I can’t say much about Kubuntu since its HiDPI support is worse than Unity. Everything was so tiny I couldn’t spend much time in the UI. Oh well, what I saw was pretty.
And I should stress that this was a recurring theme in my experiments with desktop environments. Every UI I’ve tried has been beautiful and more than able to compete with, say, OS X.
By this point I decided to punt and just search on “Linux Desktop HiDPI”. Several of the results touted that Ubuntu Gnome was the best desktop to use for HiDPI systems. So, before going back to Unity I decided to give it a shot.
I haven’t used Gnome 3 in awhile, but I was encouraged in that even the install process handled the HiDPI screen well. It has become really mature, and so far has provided by far the best experience with the XPS 13. I’ve had to do little to get it to work for me.
Is it flawless? No. There is an issue with the touchpad where it occasionally translates touches into click (kernel patch approved). If you sleep the system, the touchscreen will stop working (but you can reload its module). Sometimes, the system doesn’t sleep when you close the screen, which can cause the laptop to get really, really hot.
But these are minor issues and I expect them to be addressed in the near future. I am confident that I’ve found a great combination of software and hardware, and that it will only get better from here.
I have just a few more notes to share. The battery life is outstanding – I can get 6-7 hours of use without recharging. The “infinity screen” is beautiful and bright, but by having almost no bezel they had to move the camera to the lower left corner, which creates a slightly odd viewing angle.
In closing, here are a couple of shots comparing the XPS 13 with the M3800.
Since I sincerely doubt even my loyal readers get to the bottom of my long posts, I figured I’d start this one with the group picture:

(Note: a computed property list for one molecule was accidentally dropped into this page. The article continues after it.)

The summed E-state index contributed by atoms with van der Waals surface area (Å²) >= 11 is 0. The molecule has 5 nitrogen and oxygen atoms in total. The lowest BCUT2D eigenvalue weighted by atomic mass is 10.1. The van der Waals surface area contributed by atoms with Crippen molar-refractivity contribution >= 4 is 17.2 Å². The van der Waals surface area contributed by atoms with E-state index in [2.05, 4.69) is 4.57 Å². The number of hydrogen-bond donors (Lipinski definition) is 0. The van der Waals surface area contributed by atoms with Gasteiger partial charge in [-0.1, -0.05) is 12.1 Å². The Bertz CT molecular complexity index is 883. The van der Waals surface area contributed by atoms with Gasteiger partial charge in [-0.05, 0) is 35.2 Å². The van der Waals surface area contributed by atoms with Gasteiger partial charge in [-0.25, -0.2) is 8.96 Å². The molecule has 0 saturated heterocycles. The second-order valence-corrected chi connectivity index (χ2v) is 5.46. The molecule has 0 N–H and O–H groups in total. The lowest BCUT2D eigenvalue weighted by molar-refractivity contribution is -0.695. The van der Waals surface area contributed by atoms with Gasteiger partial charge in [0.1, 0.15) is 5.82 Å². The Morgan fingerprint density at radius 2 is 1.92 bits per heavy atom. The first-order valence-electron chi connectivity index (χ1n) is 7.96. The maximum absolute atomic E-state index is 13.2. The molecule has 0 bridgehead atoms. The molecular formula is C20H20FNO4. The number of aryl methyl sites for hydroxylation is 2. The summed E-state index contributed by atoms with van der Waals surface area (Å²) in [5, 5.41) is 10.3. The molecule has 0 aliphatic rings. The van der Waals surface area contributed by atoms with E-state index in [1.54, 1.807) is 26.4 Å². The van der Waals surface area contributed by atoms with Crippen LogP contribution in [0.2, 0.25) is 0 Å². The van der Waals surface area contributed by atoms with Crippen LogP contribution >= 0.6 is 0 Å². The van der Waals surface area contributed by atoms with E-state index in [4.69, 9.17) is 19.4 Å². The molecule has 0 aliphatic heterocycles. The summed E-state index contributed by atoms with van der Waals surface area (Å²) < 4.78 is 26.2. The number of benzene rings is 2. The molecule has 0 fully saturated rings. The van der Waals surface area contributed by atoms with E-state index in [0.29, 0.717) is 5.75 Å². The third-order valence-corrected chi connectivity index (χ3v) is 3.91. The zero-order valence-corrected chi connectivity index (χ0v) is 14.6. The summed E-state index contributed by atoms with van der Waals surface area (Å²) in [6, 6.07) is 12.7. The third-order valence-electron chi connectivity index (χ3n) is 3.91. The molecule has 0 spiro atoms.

That antenna behind Goldy’s head is part of Jonathan’s project to use OpenNMS to collect and aggregate FunCube data from around the world. Can I get an “Internet of Things“? (grin)
There is this myth that just by making your software open source, thousands of qualified developers will give up their spare time to work on your project. While there are certainly projects with lots of developers, I am humbled by the fact that we have 30-40 hard core people involved with OpenNMS.
Unless you’ve gone through this, it is hard to understand. At one time, OpenNMS was pretty much me in my attic and an IRC channel. Luckily for the project that didn’t last long. My one true talent is getting amazing people to work with me. Then all I have to do is create an environment where they can be awesome.
It’s why I love Dev-Jam.
I also love pizza. Chris at Papa Johns was kind enough to send us some free pie for dinner:
Today we spent time talking about documentation. Documentation tends to be the weak point of a lot of software, and open source software in particular. The Arch Linux people do about the best job I’ve seen, but even then it is hard to keep everything current. For over a year now a group of people has been working very hard to improve the documentation for OpenNMS, and the new documentation site is most excellent.
It does take a little time to understand the navigation. The documentation is included in the source and managed on GitHub, so there is a new version for each release. But just as an example, check out the Administrator’s Guide for 16.0.2.
Written in AsciiDoc, it is now the best place for accurate information on how to use the software. We also want to extend a special thanks to the Atom project for creating the editor used to create it.